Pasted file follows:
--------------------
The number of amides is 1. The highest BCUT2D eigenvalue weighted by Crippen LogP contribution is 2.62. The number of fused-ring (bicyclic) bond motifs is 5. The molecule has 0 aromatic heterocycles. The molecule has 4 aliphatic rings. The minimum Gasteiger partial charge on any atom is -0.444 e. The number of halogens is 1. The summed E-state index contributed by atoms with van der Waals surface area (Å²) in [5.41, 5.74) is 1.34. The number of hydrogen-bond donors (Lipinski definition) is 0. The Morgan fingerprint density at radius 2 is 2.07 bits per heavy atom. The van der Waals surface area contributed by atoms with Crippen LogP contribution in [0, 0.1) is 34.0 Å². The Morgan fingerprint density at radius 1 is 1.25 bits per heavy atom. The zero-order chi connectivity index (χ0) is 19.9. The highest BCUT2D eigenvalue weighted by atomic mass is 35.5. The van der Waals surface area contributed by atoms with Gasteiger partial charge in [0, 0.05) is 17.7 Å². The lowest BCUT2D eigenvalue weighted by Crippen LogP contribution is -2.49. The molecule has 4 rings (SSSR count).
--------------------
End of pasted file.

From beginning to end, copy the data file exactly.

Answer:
The number of amides is 1. The highest BCUT2D eigenvalue weighted by Crippen LogP contribution is 2.62. The number of fused-ring (bicyclic) bond motifs is 5. The molecule has 0 aromatic heterocycles. The molecule has 4 aliphatic rings. The minimum Gasteiger partial charge on any atom is -0.444 e. The number of halogens is 1. The summed E-state index contributed by atoms with van der Waals surface area (Å²) in [5.41, 5.74) is 1.34. The number of hydrogen-bond donors (Lipinski definition) is 0. The Morgan fingerprint density at radius 2 is 2.07 bits per heavy atom. The van der Waals surface area contributed by atoms with Crippen LogP contribution in [0, 0.1) is 34.0 Å². The Morgan fingerprint density at radius 1 is 1.25 bits per heavy atom. The zero-order chi connectivity index (χ0) is 19.9. The highest BCUT2D eigenvalue weighted by atomic mass is 35.5. The van der Waals surface area contributed by atoms with Gasteiger partial charge in [0, 0.05) is 17.7 Å². The lowest BCUT2D eigenvalue weighted by Crippen LogP contribution is -2.49. The molecule has 4 rings (SSSR count).